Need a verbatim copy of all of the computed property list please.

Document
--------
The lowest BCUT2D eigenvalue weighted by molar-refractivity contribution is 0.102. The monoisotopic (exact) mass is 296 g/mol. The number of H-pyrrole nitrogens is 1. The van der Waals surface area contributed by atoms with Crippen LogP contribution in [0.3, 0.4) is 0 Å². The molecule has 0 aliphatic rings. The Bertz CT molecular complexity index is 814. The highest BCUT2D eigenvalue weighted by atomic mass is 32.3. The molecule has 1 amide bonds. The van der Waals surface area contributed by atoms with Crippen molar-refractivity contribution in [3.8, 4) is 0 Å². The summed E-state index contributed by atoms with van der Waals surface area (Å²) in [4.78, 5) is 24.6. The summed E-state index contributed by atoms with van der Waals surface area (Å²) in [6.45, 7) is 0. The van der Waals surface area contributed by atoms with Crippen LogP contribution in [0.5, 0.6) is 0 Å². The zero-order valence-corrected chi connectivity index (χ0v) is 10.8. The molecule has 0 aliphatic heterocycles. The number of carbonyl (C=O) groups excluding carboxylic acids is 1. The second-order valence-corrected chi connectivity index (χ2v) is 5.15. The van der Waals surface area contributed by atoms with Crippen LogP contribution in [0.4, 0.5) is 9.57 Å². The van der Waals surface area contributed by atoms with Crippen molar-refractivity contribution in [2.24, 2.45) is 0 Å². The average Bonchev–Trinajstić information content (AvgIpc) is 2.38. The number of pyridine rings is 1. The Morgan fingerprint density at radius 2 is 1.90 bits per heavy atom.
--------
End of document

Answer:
The lowest BCUT2D eigenvalue weighted by molar-refractivity contribution is 0.102. The monoisotopic (exact) mass is 296 g/mol. The number of H-pyrrole nitrogens is 1. The van der Waals surface area contributed by atoms with Crippen LogP contribution in [0.3, 0.4) is 0 Å². The molecule has 0 aliphatic rings. The Bertz CT molecular complexity index is 814. The highest BCUT2D eigenvalue weighted by atomic mass is 32.3. The molecule has 1 amide bonds. The van der Waals surface area contributed by atoms with Crippen molar-refractivity contribution in [3.8, 4) is 0 Å². The summed E-state index contributed by atoms with van der Waals surface area (Å²) in [4.78, 5) is 24.6. The summed E-state index contributed by atoms with van der Waals surface area (Å²) in [6.45, 7) is 0. The van der Waals surface area contributed by atoms with Crippen LogP contribution in [0.5, 0.6) is 0 Å². The zero-order valence-corrected chi connectivity index (χ0v) is 10.8. The molecule has 0 aliphatic heterocycles. The number of carbonyl (C=O) groups excluding carboxylic acids is 1. The second-order valence-corrected chi connectivity index (χ2v) is 5.15. The van der Waals surface area contributed by atoms with Crippen LogP contribution in [0.4, 0.5) is 9.57 Å². The van der Waals surface area contributed by atoms with Crippen molar-refractivity contribution in [2.24, 2.45) is 0 Å². The average Bonchev–Trinajstić information content (AvgIpc) is 2.38. The number of pyridine rings is 1. The Morgan fingerprint density at radius 2 is 1.90 bits per heavy atom.